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Thursday, September 15, 2016, 09:58

China for web-based govt service system by 2020

By Xinhua

BEIJING - The Chinese government will step up efforts to improve government services via its Internet-Plus plans and aim to set a nationwide web-based government service system by the end of 2020, according to a new guideline by the State Council.

The new guideline was approved at the State Council's executive meeting on Wednesday chaired by Premier Li Keqiang.

Internet Plus, proposed by Premier Li, refers to the application of the internet and other information technology in conventional industries, fostering new industries and business development in China.

"We are now living in an age of the Internet. Using Internet tools to facilitate public services is an important step in accelerating governance reform since the Internet is the fastest and most convenient way for public interactions and service delivery," he said.

The idea of improving government services and information transparency via Internet Plus was mentioned in Premier Li's government work report this March. Streamlining government functions has been high on the government agenda since 2013. Officials say it would help unleash economic and social potential, especially since entrepreneurship and mass innovation are set to play key roles in China's structural reform. Internet Plus will alter government functions, allow for better public information sharing and improve public services.

"The internet will not only provide people with more accessible public services, but will also help the government improve its administration," Li said.

Though there has been great improvements using the internet to facilitate public services, there is still large room for improvement across the country. The new guideline is drafted based on field research across eight provinces, mostly at administrative, agricultural and taxation centers.

It was noticed that internet-based governance is still unevenly developed across the country. Lack of government information sharing, regulation inconsistency as well as limited online public services are common problems, while some regions have barely begun to infuse governance with the Internet.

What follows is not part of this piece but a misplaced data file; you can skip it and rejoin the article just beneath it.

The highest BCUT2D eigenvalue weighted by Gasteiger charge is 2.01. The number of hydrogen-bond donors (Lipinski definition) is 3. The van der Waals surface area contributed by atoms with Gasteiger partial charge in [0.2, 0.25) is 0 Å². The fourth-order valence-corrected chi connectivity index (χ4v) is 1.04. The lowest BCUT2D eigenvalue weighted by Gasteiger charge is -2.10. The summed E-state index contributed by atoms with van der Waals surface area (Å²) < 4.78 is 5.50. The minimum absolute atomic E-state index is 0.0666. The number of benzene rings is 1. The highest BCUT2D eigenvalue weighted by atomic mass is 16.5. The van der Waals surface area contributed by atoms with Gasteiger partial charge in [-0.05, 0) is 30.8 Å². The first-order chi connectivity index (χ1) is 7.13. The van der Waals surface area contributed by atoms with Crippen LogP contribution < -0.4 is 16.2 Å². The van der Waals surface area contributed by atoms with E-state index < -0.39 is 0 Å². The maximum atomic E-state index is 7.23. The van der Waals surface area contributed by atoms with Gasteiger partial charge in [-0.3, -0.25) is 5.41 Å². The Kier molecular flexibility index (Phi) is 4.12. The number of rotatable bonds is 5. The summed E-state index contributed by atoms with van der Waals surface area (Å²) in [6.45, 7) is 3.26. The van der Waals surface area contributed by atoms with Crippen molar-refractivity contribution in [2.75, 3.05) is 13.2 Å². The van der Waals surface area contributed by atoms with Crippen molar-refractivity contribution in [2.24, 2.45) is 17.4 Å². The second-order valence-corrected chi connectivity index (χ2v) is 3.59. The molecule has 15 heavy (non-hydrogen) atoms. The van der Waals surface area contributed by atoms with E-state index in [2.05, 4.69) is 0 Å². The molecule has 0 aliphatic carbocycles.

The premier urges governments at all levels to attach great importance to internet-based development and administration.

"The government must promptly respond to people's concern, and those who failed to do so fail in their obligations," he said.

The new guideline has set a goal that by the end of 2017 both central and regional departments will establish an open and integrated internet platform. A nation wide system of "Internet Plus Government Services System" by the end of 2020 should also be established.

There are a number of steps to be taken before Internet Plus becomes the norm.

Firstly, governments should establish a clear list of functions that can be delivered online. More innovation is required in the public service system. Websites for departments at all levels need to be improved with better information sharing. And governments should not require any information that can be uploaded and verified online to be provided in person.

Secondly, government portals will serve as a basis for the integration of government services as well as online services with help from social investments and third party platforms.

Thirdly, more comprehensive regulation for government information transparency is needed while eliminating outdated ones.

Fourthly, online government service platforms should be better converged with local administrative centers, and third-party platforms are encouraged as well as social investments to improve internet-based services.

The guideline calls for wider access of internet facilities, such as optical fiber and 4G facilities. Training on how to use the Internet Plus Model to improve service efficiency will also be provided to government workers.

The premier stressed that information safety and internet security also require further improvement.

"Internet use is so widespread nowadays that the government and the public need to be on the same page," Li said, "or the government's credibility will be at stake."

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